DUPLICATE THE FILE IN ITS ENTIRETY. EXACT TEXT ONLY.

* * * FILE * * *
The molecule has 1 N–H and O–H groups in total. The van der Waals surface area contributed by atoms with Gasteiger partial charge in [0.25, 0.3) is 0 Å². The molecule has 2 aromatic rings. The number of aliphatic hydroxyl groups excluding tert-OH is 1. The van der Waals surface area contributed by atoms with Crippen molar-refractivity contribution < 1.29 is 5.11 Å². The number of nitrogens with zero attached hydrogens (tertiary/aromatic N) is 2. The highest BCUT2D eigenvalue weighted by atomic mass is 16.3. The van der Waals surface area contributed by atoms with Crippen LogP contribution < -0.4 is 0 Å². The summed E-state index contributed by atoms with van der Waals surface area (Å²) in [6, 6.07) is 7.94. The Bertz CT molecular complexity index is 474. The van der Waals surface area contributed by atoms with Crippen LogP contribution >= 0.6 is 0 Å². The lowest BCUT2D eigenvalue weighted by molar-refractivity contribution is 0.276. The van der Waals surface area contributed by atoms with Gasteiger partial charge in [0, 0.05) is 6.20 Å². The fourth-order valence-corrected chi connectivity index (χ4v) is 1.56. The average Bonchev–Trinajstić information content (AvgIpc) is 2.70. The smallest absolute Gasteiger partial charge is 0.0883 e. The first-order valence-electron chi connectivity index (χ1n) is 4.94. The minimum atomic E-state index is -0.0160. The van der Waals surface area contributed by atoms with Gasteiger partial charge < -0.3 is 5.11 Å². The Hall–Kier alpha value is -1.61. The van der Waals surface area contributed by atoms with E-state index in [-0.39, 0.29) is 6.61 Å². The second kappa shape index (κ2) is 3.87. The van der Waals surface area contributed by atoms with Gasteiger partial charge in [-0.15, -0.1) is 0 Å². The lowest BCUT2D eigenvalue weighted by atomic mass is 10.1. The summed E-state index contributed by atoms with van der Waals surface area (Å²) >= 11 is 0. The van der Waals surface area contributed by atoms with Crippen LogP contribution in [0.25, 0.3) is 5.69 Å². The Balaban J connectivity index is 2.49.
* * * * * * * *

The molecule has 1 N–H and O–H groups in total. The van der Waals surface area contributed by atoms with Gasteiger partial charge in [0.25, 0.3) is 0 Å². The molecule has 2 aromatic rings. The number of aliphatic hydroxyl groups excluding tert-OH is 1. The van der Waals surface area contributed by atoms with Crippen molar-refractivity contribution < 1.29 is 5.11 Å². The number of nitrogens with zero attached hydrogens (tertiary/aromatic N) is 2. The highest BCUT2D eigenvalue weighted by atomic mass is 16.3. The van der Waals surface area contributed by atoms with Crippen LogP contribution < -0.4 is 0 Å². The summed E-state index contributed by atoms with van der Waals surface area (Å²) in [6, 6.07) is 7.94. The Bertz CT molecular complexity index is 474. The van der Waals surface area contributed by atoms with Crippen LogP contribution >= 0.6 is 0 Å². The lowest BCUT2D eigenvalue weighted by molar-refractivity contribution is 0.276. The van der Waals surface area contributed by atoms with Gasteiger partial charge in [0, 0.05) is 6.20 Å². The fourth-order valence-corrected chi connectivity index (χ4v) is 1.56. The average Bonchev–Trinajstić information content (AvgIpc) is 2.70. The smallest absolute Gasteiger partial charge is 0.0883 e. The first-order valence-electron chi connectivity index (χ1n) is 4.94. The minimum atomic E-state index is -0.0160. The van der Waals surface area contributed by atoms with Gasteiger partial charge < -0.3 is 5.11 Å². The Hall–Kier alpha value is -1.61. The van der Waals surface area contributed by atoms with E-state index in [-0.39, 0.29) is 6.61 Å². The second kappa shape index (κ2) is 3.87. The van der Waals surface area contributed by atoms with Gasteiger partial charge in [-0.15, -0.1) is 0 Å². The lowest BCUT2D eigenvalue weighted by atomic mass is 10.1. The summed E-state index contributed by atoms with van der Waals surface area (Å²) >= 11 is 0. The van der Waals surface area contributed by atoms with Crippen LogP contribution in [0.25, 0.3) is 5.69 Å². The Balaban J connectivity index is 2.49.